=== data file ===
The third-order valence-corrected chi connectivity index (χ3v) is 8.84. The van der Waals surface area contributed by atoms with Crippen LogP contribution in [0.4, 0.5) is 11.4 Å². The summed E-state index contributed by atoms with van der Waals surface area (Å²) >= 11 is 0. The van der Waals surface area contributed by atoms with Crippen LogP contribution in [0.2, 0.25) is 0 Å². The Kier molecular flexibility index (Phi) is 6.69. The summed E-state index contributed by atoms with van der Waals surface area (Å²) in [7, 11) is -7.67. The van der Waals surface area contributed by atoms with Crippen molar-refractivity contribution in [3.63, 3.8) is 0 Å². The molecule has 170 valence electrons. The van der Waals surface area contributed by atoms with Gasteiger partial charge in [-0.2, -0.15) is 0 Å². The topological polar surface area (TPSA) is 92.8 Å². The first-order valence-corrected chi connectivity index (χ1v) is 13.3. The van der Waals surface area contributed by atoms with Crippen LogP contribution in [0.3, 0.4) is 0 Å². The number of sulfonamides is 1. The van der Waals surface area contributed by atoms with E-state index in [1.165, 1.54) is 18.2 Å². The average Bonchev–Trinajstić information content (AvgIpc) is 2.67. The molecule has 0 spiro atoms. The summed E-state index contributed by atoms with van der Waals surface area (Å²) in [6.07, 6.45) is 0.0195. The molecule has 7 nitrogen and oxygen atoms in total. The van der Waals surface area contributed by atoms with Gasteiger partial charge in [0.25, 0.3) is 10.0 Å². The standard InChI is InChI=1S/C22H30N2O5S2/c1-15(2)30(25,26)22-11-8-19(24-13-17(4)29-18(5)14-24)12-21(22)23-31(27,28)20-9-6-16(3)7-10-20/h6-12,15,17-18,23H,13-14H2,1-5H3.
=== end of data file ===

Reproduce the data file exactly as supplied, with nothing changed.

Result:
The third-order valence-corrected chi connectivity index (χ3v) is 8.84. The van der Waals surface area contributed by atoms with Crippen LogP contribution in [0.4, 0.5) is 11.4 Å². The summed E-state index contributed by atoms with van der Waals surface area (Å²) >= 11 is 0. The van der Waals surface area contributed by atoms with Crippen LogP contribution in [0.2, 0.25) is 0 Å². The Kier molecular flexibility index (Phi) is 6.69. The summed E-state index contributed by atoms with van der Waals surface area (Å²) in [7, 11) is -7.67. The van der Waals surface area contributed by atoms with Crippen molar-refractivity contribution in [3.63, 3.8) is 0 Å². The molecule has 170 valence electrons. The van der Waals surface area contributed by atoms with Gasteiger partial charge in [-0.2, -0.15) is 0 Å². The topological polar surface area (TPSA) is 92.8 Å². The first-order valence-corrected chi connectivity index (χ1v) is 13.3. The van der Waals surface area contributed by atoms with Crippen LogP contribution in [0.3, 0.4) is 0 Å². The number of sulfonamides is 1. The van der Waals surface area contributed by atoms with E-state index in [1.165, 1.54) is 18.2 Å². The average Bonchev–Trinajstić information content (AvgIpc) is 2.67. The molecule has 0 spiro atoms. The summed E-state index contributed by atoms with van der Waals surface area (Å²) in [6.07, 6.45) is 0.0195. The molecule has 7 nitrogen and oxygen atoms in total. The van der Waals surface area contributed by atoms with Gasteiger partial charge in [0.25, 0.3) is 10.0 Å². The standard InChI is InChI=1S/C22H30N2O5S2/c1-15(2)30(25,26)22-11-8-19(24-13-17(4)29-18(5)14-24)12-21(22)23-31(27,28)20-9-6-16(3)7-10-20/h6-12,15,17-18,23H,13-14H2,1-5H3.